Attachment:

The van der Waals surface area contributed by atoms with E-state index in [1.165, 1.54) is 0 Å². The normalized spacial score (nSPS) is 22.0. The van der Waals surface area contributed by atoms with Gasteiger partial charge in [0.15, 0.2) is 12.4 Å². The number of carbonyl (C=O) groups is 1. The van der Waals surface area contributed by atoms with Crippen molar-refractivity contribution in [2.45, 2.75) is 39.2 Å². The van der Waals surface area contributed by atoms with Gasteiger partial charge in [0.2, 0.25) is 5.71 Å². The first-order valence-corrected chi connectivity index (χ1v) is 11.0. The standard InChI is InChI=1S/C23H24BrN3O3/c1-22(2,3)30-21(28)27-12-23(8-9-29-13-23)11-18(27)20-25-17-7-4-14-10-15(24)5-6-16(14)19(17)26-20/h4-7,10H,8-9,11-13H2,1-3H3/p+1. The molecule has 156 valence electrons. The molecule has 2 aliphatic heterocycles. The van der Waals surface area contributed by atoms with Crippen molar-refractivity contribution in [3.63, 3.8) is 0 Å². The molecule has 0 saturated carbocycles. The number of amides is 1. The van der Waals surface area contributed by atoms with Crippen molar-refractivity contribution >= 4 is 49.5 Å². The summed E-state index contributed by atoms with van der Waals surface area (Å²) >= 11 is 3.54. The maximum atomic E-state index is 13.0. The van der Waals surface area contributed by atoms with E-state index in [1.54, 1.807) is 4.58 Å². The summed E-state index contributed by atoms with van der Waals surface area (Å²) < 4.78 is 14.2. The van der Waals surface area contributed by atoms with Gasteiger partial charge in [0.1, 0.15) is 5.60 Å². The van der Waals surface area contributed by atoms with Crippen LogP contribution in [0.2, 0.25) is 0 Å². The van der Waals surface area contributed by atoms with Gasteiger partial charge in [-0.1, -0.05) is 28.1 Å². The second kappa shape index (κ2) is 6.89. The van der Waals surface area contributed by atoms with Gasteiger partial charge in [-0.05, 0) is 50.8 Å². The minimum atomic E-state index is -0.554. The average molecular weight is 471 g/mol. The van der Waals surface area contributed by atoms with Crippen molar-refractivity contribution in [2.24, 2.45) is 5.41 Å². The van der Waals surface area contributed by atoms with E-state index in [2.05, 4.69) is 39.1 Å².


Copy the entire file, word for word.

The van der Waals surface area contributed by atoms with E-state index in [1.165, 1.54) is 0 Å². The normalized spacial score (nSPS) is 22.0. The van der Waals surface area contributed by atoms with Gasteiger partial charge in [0.15, 0.2) is 12.4 Å². The number of carbonyl (C=O) groups is 1. The van der Waals surface area contributed by atoms with Crippen molar-refractivity contribution in [2.45, 2.75) is 39.2 Å². The van der Waals surface area contributed by atoms with Gasteiger partial charge in [0.2, 0.25) is 5.71 Å². The first-order valence-corrected chi connectivity index (χ1v) is 11.0. The standard InChI is InChI=1S/C23H24BrN3O3/c1-22(2,3)30-21(28)27-12-23(8-9-29-13-23)11-18(27)20-25-17-7-4-14-10-15(24)5-6-16(14)19(17)26-20/h4-7,10H,8-9,11-13H2,1-3H3/p+1. The molecule has 156 valence electrons. The molecule has 2 aliphatic heterocycles. The van der Waals surface area contributed by atoms with Crippen molar-refractivity contribution in [3.63, 3.8) is 0 Å². The molecule has 0 saturated carbocycles. The number of amides is 1. The van der Waals surface area contributed by atoms with Crippen molar-refractivity contribution >= 4 is 49.5 Å². The summed E-state index contributed by atoms with van der Waals surface area (Å²) >= 11 is 3.54. The maximum atomic E-state index is 13.0. The van der Waals surface area contributed by atoms with E-state index in [1.54, 1.807) is 4.58 Å². The summed E-state index contributed by atoms with van der Waals surface area (Å²) < 4.78 is 14.2. The van der Waals surface area contributed by atoms with Gasteiger partial charge in [0.1, 0.15) is 5.60 Å². The van der Waals surface area contributed by atoms with Crippen LogP contribution in [0.2, 0.25) is 0 Å². The van der Waals surface area contributed by atoms with Gasteiger partial charge in [-0.1, -0.05) is 28.1 Å². The second kappa shape index (κ2) is 6.89. The van der Waals surface area contributed by atoms with Gasteiger partial charge in [-0.05, 0) is 50.8 Å². The minimum atomic E-state index is -0.554. The average molecular weight is 471 g/mol. The van der Waals surface area contributed by atoms with Crippen molar-refractivity contribution in [2.24, 2.45) is 5.41 Å². The van der Waals surface area contributed by atoms with E-state index in [2.05, 4.69) is 39.1 Å².